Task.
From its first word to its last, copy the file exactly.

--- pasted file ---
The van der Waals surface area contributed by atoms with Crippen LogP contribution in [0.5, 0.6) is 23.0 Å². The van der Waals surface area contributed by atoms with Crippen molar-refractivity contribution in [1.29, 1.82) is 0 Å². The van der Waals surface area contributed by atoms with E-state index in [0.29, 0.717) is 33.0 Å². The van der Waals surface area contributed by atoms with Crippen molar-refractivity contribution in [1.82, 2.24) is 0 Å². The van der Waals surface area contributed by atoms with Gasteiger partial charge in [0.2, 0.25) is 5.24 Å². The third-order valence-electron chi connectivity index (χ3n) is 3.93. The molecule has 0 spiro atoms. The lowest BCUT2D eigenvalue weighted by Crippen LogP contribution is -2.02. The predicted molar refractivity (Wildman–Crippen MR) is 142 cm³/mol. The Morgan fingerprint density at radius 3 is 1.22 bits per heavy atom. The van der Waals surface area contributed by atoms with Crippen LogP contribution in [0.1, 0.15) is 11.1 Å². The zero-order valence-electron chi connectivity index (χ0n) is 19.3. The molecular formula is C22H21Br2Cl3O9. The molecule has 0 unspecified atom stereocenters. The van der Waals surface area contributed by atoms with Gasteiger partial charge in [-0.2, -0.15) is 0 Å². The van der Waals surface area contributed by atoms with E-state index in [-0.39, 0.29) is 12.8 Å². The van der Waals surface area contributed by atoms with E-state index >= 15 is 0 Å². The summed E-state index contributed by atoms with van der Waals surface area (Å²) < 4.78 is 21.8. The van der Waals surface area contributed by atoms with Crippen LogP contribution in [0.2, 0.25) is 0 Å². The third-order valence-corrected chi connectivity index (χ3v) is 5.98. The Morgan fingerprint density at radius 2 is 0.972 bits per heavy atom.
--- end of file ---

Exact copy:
The van der Waals surface area contributed by atoms with Crippen LogP contribution in [0.5, 0.6) is 23.0 Å². The van der Waals surface area contributed by atoms with Crippen molar-refractivity contribution in [1.29, 1.82) is 0 Å². The van der Waals surface area contributed by atoms with E-state index in [0.29, 0.717) is 33.0 Å². The van der Waals surface area contributed by atoms with Crippen molar-refractivity contribution in [1.82, 2.24) is 0 Å². The van der Waals surface area contributed by atoms with Gasteiger partial charge in [0.2, 0.25) is 5.24 Å². The third-order valence-electron chi connectivity index (χ3n) is 3.93. The molecule has 0 spiro atoms. The lowest BCUT2D eigenvalue weighted by Crippen LogP contribution is -2.02. The predicted molar refractivity (Wildman–Crippen MR) is 142 cm³/mol. The Morgan fingerprint density at radius 3 is 1.22 bits per heavy atom. The van der Waals surface area contributed by atoms with Crippen LogP contribution in [0.1, 0.15) is 11.1 Å². The zero-order valence-electron chi connectivity index (χ0n) is 19.3. The molecular formula is C22H21Br2Cl3O9. The molecule has 0 unspecified atom stereocenters. The van der Waals surface area contributed by atoms with Gasteiger partial charge in [-0.2, -0.15) is 0 Å². The van der Waals surface area contributed by atoms with E-state index in [-0.39, 0.29) is 12.8 Å². The van der Waals surface area contributed by atoms with E-state index >= 15 is 0 Å². The summed E-state index contributed by atoms with van der Waals surface area (Å²) < 4.78 is 21.8. The van der Waals surface area contributed by atoms with Crippen LogP contribution in [0.2, 0.25) is 0 Å². The third-order valence-corrected chi connectivity index (χ3v) is 5.98. The Morgan fingerprint density at radius 2 is 0.972 bits per heavy atom.